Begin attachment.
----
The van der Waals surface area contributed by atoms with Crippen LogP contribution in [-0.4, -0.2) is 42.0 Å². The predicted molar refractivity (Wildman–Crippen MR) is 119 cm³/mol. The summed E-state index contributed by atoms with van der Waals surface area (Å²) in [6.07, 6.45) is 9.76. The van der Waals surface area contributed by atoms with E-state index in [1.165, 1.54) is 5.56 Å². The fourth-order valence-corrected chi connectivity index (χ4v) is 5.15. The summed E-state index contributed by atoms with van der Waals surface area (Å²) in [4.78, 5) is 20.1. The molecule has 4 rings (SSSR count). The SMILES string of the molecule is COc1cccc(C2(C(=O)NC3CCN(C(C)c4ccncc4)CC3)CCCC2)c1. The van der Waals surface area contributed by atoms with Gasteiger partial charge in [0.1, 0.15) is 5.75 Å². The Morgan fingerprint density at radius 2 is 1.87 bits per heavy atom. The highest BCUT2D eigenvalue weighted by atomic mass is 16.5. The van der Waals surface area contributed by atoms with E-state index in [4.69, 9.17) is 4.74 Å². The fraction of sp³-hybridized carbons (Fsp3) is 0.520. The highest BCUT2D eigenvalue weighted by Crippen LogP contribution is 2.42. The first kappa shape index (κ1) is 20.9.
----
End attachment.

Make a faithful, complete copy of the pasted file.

The van der Waals surface area contributed by atoms with Crippen LogP contribution in [-0.4, -0.2) is 42.0 Å². The predicted molar refractivity (Wildman–Crippen MR) is 119 cm³/mol. The summed E-state index contributed by atoms with van der Waals surface area (Å²) in [6.07, 6.45) is 9.76. The van der Waals surface area contributed by atoms with E-state index in [1.165, 1.54) is 5.56 Å². The fourth-order valence-corrected chi connectivity index (χ4v) is 5.15. The summed E-state index contributed by atoms with van der Waals surface area (Å²) in [4.78, 5) is 20.1. The molecule has 4 rings (SSSR count). The SMILES string of the molecule is COc1cccc(C2(C(=O)NC3CCN(C(C)c4ccncc4)CC3)CCCC2)c1. The van der Waals surface area contributed by atoms with Gasteiger partial charge in [0.1, 0.15) is 5.75 Å². The Morgan fingerprint density at radius 2 is 1.87 bits per heavy atom. The highest BCUT2D eigenvalue weighted by atomic mass is 16.5. The van der Waals surface area contributed by atoms with E-state index in [4.69, 9.17) is 4.74 Å². The fraction of sp³-hybridized carbons (Fsp3) is 0.520. The highest BCUT2D eigenvalue weighted by Crippen LogP contribution is 2.42. The first kappa shape index (κ1) is 20.9.